So with eco base to, to Jason’s point, the uh, base layer is trim flush with the coil unit, it’s prepositioned, it helps hold the coil shape. So during assembly, um, positioning and, and manipulating the coil to even apply your top layers of foam is no longer necessary. So it’s a, I think from, from our customer perspective, that is the most ex, one of the most exciting aspects of this new.
Mark Kinsley: It’s crazy to me to also just think it took this long for us to engineer as an industry, this piece of commodity foam out. Cause I, I remember talking to you about this in the past, Jason, and we were, we were expo and it was like there’s no value in that base foam being at the bottom. It’s just a sizing mechanism in all.
It served all the other purposes that you described, but now we can move that value into the top of the mattress with specialty foams or different filling materials that you can actually as an RSA or. Uh, as a manufacturer, build value in, because absent of value, people are gonna make decisions on price.
Jason Jewett: I, that’s, that’s a, a wonderful point we like to talk about is there’s, there’s really two ways you can kind of slice this, right? You can say, I’m going to reduce my overall costs of my mattress, right, without impacting the performance of it. Or you can say, you know, I might save some money by using eco base.
I’m going to invest that savings into the comfort layer where it does. Sleeper, right? Where it does impact that sleep experience. So there’s, there’s really two different approaches depending on, uh, you know, what tool you need for the job. Well, yeah,
Mark Quinn: that’s a good point, Jason, because right now everyone’s looking for pennies.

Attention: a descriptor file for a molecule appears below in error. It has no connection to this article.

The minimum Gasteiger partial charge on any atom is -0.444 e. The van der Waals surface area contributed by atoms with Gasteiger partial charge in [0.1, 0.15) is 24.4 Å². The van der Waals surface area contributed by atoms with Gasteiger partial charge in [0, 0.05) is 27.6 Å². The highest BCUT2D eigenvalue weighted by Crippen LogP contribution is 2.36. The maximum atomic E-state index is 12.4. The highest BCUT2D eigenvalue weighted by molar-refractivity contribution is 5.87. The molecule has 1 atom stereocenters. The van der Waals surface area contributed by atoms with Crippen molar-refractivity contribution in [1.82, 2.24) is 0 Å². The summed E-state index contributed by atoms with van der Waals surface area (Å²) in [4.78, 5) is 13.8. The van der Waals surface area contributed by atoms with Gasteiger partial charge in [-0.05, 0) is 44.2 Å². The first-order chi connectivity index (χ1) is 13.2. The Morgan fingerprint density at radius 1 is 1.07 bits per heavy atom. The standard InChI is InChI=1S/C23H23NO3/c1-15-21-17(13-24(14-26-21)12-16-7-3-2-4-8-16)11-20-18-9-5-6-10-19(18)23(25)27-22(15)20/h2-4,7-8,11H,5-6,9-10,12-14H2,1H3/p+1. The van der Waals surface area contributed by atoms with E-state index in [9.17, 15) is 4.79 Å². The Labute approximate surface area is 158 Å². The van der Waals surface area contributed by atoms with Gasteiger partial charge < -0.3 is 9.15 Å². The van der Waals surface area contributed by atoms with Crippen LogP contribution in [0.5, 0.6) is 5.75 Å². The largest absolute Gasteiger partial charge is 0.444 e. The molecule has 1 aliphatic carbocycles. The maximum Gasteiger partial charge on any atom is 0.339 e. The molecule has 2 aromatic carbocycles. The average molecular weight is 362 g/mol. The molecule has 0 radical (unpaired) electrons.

I mean, really when it comes to, you know, the cost of a bed and trying to get more aggressive on the low end or anywhere for that matter. And Kinsley, you’re right, it reminds me of wheeled luggage, right? It’s like, how long did we, how long did we take to put a wheel on a bag that was heavy as hell to carry places?
Right? Uh, and, and, and we finally figured out that a wheel would make it easier to move luggage through an airport. And here we are in this industry. You know, innovation continues to. And, you know, Legett once again has brought innovation, I mean, really the quantum edge thing where, and I was there for that and, and I’ll never forget Eric Freeman actually bringing up at a product development meeting at the idea center and talking about extending, taking foam out of the, the bed and then extending steel to the edge.
So give a better experience on the edge. Kinsley did some great work on the quantum edge and in building value in that, but it’s another great example of. Really putting some thought to, Hey, how do we make it more efficient? How do we make it perform better? And how do we make it work better ultimately for the consumer at the end of the day?
And the fact that there’s a great sustainability, sustainability story here, uh, is even, uh, you know, it’s the icing on
Cody Messner: the cake as they say. Yeah, mark, that’s a really good point. I mean, we’re base is kind of the next evolution right of, of Quantum Edge and Quantum Edge when it came to the market, did exactly what Eco Base is, is doing as well, which is it did improve performance of the product.
But it also eliminated a lot of labor in our customers plants. And I think that’s a really a key point here. You know, I don’t, it’s always been our intent to try to look at that from a development perspective and how we engineer product. But with the, the pandemic kind of shining a light on a lot of things and, you know, labor market being one of ’em.
Um, I think that the timing of this is really, really appropriate.
Mark Quinn: It’s a good point on the labor market, Cody, I mean, there’s a lot of people facing those things, that’s for sure. I mean, you know, the, the, the instability of the labor market, the cost of the labor market, all of those things. Um, everyone’s dealing with it all. So, yeah. Great point. So how’s everything else alike?